Landing Your 2017–18 Charter School Budget: Finalizing your budget for the next school year

by Dena Koren, Senior Client Manager

June 6, 2017

It’s June, and many charter schools are scrambling to put the finishing touches on their charter school budgets for the 2017–18 school year. This can be frustrating and overwhelming given all the moving parts —finalizing staff compensation, collecting final proposals for next year’s contracts, deciding which software and curriculum to use, tracking down charter school budget plans from all the department leads, and of course, the state budget revisions… all while trying to finish out the school year!

Here’s my advice: Don’t sweat it! There is no way you are going to have all of these items finalized by the time you need to send your budget to the board for approval (likely this week or next week!). Plus, there are many aspects of the budget that are completely out of your control. Instead of worrying, try this approach:

1. Pick two or three areas of the charter school budget you’re going to focus on in the 11th hour. These should be areas of the charter school budget that are either your most significant sources of revenue or expense, or have caused problems in the past. And don’t pick “staff”! (See my next suggestion below for wrapping up your compensation budget.) Once you have picked your areas of focus, set aside a designated time (~30 minutes for each area) to dig in and try to firm up the assumptions — then put a bow on it! Once the year starts, and you have more information, you can work with your Finance Director or adviser to adjust the annual forecast to include all your latest knowledge and assumptions.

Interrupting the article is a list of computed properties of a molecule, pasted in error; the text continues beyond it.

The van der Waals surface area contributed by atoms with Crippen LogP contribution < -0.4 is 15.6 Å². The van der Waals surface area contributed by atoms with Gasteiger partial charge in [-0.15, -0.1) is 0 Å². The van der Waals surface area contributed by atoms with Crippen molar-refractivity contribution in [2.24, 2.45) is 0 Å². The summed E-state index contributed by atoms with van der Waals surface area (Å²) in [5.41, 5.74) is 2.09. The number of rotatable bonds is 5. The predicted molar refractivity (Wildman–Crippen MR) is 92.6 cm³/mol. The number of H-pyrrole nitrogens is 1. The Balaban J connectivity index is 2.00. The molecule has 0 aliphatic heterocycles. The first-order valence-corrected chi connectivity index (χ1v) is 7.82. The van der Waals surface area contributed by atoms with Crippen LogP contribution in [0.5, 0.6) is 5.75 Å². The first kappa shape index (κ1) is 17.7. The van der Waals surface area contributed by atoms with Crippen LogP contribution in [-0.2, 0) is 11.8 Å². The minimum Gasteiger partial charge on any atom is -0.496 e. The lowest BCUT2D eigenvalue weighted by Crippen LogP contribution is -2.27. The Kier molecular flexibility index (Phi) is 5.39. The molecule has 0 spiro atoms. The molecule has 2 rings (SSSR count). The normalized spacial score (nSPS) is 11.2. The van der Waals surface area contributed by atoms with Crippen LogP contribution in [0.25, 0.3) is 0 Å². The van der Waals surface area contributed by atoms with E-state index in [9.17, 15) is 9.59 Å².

2. For staffing, again — do your best! Finalize the charter school budget with the information you know now, and include reasonable and conservative assumptions for the things you don’t know. At some point, you have to stop trying to get everything locked up and just go with what you have. But being conservative will help you avoid the frustration of going over budget down the road.

3. Make a list of the areas where you feel assumptions aren’t solid, and over the summer, push to solidify them. Also, be upfront with your board about the areas of uncertainty (note: no need to share every uncertainty, just the ones you feel are the biggest opportunities/risks). I find that outlining the missing information at a high level actually strengthens the board’s comfort with the financial plan. The board members will appreciate the transparency and feel reassured knowing you are aware of the uncertainties and on top of all the moving parts.

For most charter schools, budgeting is an art, not a science. There are countless details, many of them unknown or unknowable, so we just do our best with what we have and keep pushing for improved clarity as the year goes on!

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